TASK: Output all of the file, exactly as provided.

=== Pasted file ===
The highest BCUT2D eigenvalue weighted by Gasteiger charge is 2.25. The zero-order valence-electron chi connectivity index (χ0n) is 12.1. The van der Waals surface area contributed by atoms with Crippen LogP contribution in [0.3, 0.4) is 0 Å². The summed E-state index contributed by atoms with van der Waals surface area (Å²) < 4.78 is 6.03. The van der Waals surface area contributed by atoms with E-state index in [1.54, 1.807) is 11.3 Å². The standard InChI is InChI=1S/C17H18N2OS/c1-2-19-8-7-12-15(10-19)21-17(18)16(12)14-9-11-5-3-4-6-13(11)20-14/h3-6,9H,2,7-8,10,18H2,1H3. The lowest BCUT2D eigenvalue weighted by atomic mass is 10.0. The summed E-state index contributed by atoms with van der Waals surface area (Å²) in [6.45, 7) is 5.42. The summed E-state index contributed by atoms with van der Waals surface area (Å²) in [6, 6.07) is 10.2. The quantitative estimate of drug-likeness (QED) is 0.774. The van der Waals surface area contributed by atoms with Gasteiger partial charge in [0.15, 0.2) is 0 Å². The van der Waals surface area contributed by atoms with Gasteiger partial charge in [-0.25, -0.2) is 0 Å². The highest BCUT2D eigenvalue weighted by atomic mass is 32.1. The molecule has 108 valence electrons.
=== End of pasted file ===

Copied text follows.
The highest BCUT2D eigenvalue weighted by Gasteiger charge is 2.25. The zero-order valence-electron chi connectivity index (χ0n) is 12.1. The van der Waals surface area contributed by atoms with Crippen LogP contribution in [0.3, 0.4) is 0 Å². The summed E-state index contributed by atoms with van der Waals surface area (Å²) < 4.78 is 6.03. The van der Waals surface area contributed by atoms with E-state index in [1.54, 1.807) is 11.3 Å². The standard InChI is InChI=1S/C17H18N2OS/c1-2-19-8-7-12-15(10-19)21-17(18)16(12)14-9-11-5-3-4-6-13(11)20-14/h3-6,9H,2,7-8,10,18H2,1H3. The lowest BCUT2D eigenvalue weighted by atomic mass is 10.0. The summed E-state index contributed by atoms with van der Waals surface area (Å²) in [6.45, 7) is 5.42. The summed E-state index contributed by atoms with van der Waals surface area (Å²) in [6, 6.07) is 10.2. The quantitative estimate of drug-likeness (QED) is 0.774. The van der Waals surface area contributed by atoms with Gasteiger partial charge in [0.15, 0.2) is 0 Å². The van der Waals surface area contributed by atoms with Gasteiger partial charge in [-0.25, -0.2) is 0 Å². The highest BCUT2D eigenvalue weighted by atomic mass is 32.1. The molecule has 108 valence electrons.